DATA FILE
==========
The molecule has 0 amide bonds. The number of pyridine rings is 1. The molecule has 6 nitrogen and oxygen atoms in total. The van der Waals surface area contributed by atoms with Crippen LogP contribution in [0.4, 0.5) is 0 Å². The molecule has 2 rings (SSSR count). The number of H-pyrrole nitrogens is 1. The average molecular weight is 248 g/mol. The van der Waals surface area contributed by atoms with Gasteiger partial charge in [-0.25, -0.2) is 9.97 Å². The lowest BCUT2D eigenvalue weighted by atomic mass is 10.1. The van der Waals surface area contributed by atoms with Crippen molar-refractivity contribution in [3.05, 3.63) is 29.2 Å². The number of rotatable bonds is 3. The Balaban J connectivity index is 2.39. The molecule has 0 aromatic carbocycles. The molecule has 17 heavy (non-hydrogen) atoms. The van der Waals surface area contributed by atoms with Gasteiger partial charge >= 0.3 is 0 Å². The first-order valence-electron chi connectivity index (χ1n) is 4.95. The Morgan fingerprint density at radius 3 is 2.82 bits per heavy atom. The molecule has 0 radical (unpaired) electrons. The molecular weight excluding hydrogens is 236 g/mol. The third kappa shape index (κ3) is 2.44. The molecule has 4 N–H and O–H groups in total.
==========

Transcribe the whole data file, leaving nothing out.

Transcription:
The molecule has 0 amide bonds. The number of pyridine rings is 1. The molecule has 6 nitrogen and oxygen atoms in total. The van der Waals surface area contributed by atoms with Crippen LogP contribution in [0.4, 0.5) is 0 Å². The molecule has 2 rings (SSSR count). The number of H-pyrrole nitrogens is 1. The average molecular weight is 248 g/mol. The van der Waals surface area contributed by atoms with Gasteiger partial charge in [-0.25, -0.2) is 9.97 Å². The lowest BCUT2D eigenvalue weighted by atomic mass is 10.1. The van der Waals surface area contributed by atoms with Crippen molar-refractivity contribution in [3.05, 3.63) is 29.2 Å². The number of rotatable bonds is 3. The Balaban J connectivity index is 2.39. The molecule has 0 aromatic carbocycles. The molecule has 17 heavy (non-hydrogen) atoms. The van der Waals surface area contributed by atoms with Gasteiger partial charge >= 0.3 is 0 Å². The first-order valence-electron chi connectivity index (χ1n) is 4.95. The Morgan fingerprint density at radius 3 is 2.82 bits per heavy atom. The molecule has 0 radical (unpaired) electrons. The molecular weight excluding hydrogens is 236 g/mol. The third kappa shape index (κ3) is 2.44. The molecule has 4 N–H and O–H groups in total.